Scott: Oh she was like watching you and tutoring you?
Michael: Yeah as an occupational therapist she was always testing new things and I didn’t know as a child and now I look back and I’m like oh yeah this makes sense now, but she was like you know you figured it out on how to at least compensate enough to do well. You know I graduated valedictorian so she was like you figured it out. And that made me reflect a little because I started thinking back on it going you know it’s true one sweet dub somebody or label them and disabled that’s all we ever see right? And I have lots of thoughts like we all do but can you imagine waking up every morning and somebody immediately always looking at you from that lens.
Scott: And you’re not walking around with a sign on your forehead that says dyslexia or something.
Michael: Exactly.
Scott: Most of the audience knows that I started a nonprofit called Ben’s Friends that builds patient support communities. So we were connecting over this and there are different types of restrictions, but all those people are looking for interesting things to do with their time or build a career. A lot of them do like online work and things like that so that’s why I thought that this was so cool. So you basically were like “Hey I’m going to build a company where my friends can work at essentially.”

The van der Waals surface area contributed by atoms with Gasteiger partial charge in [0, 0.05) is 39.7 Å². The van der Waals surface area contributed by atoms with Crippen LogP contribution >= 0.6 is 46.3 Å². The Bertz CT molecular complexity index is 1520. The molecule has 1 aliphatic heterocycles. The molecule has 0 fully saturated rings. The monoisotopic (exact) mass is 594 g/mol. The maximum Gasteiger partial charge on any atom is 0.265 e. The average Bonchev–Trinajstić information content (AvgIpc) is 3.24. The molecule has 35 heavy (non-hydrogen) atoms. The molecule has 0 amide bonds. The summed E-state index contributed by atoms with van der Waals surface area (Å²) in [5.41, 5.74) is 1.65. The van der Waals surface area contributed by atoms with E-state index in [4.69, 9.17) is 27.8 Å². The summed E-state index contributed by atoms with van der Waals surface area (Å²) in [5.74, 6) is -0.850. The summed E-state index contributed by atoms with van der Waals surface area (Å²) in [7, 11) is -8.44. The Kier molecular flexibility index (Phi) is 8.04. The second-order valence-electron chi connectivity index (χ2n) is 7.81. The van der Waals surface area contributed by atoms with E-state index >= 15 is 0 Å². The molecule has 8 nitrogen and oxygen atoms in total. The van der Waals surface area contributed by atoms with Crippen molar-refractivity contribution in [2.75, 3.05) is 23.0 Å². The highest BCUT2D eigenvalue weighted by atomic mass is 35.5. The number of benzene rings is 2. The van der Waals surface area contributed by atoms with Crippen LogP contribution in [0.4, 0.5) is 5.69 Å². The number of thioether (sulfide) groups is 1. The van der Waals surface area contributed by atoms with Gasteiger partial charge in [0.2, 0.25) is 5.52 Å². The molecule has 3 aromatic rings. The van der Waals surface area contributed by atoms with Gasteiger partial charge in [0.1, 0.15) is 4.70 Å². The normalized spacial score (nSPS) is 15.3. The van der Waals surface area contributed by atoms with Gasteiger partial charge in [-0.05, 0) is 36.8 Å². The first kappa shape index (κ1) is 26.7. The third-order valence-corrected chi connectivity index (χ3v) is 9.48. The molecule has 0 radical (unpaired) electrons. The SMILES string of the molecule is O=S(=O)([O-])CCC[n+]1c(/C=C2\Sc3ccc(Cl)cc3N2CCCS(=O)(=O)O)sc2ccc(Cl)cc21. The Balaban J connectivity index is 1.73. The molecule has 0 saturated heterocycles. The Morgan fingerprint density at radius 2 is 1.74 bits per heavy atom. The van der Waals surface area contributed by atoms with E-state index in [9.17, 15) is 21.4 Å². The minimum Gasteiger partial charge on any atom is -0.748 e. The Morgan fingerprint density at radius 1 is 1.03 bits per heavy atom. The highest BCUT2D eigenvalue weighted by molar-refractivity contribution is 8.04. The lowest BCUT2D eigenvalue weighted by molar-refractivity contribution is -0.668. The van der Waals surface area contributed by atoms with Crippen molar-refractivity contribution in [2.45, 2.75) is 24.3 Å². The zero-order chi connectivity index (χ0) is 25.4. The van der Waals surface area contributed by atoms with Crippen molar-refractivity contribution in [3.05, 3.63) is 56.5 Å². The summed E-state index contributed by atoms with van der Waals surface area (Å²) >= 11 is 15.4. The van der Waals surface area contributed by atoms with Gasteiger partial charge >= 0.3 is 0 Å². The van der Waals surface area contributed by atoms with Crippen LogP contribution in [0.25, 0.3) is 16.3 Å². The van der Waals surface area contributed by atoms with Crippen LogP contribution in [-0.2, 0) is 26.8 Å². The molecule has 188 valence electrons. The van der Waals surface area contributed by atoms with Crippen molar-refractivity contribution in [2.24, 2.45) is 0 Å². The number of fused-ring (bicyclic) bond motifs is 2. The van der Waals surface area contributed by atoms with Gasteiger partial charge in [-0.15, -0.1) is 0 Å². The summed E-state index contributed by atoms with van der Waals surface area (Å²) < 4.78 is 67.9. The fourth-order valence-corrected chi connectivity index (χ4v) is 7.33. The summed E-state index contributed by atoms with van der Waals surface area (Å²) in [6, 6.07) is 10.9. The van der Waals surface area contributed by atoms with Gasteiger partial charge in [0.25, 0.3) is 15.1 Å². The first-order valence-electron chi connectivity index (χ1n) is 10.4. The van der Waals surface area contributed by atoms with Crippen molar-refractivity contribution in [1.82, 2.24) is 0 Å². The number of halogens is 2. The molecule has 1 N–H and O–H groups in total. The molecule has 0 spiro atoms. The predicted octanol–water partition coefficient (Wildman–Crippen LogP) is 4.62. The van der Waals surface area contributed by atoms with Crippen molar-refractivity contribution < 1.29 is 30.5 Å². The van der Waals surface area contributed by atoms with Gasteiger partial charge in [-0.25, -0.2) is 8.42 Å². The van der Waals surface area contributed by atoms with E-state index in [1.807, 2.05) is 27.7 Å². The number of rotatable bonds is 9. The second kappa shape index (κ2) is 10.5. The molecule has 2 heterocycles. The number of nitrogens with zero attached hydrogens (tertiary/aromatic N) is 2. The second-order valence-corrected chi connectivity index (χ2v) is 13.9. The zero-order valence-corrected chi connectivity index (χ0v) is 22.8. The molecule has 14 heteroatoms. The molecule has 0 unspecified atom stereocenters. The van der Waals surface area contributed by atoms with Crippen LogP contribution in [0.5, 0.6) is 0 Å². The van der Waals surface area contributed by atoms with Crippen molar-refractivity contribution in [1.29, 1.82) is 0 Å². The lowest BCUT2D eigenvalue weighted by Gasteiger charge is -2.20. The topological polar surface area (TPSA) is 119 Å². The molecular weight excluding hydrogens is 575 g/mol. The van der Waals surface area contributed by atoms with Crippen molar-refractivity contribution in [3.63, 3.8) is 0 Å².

Michael: Yeah and I talked to Victor and we ran the idea and it was interesting because Victor’s wife was actually on the board of partnerships with industry and so we kind of connected again on a different level because I did not know that and so she connected us with them and from then the relationship kind of blossoms. We were startup looking for how to do what we were trying to do and build these products and we wanted to do in the US and so we formed an early partnership and they were helping us on the assembly and manufacturing side and packaging side and it kind of grew from there and we built our own facility and we just started hiring these adults with coaches and making them the backbone of our business.
Scott: That’s awesome good for you. What’s been the feedback from them like is it positive I guess or what have you heard?
Michael: Yeah it’s been a very positive I mean we’re probably one of the largest employers from them and what we do and the big part is we focus on the strengths right and that’s what they do as well. So it’s identifying what is the strength of each individual and then had away either engineer or build schools since were engineers to enable that or make it even easier.
Scott: Interesting… Like production tools.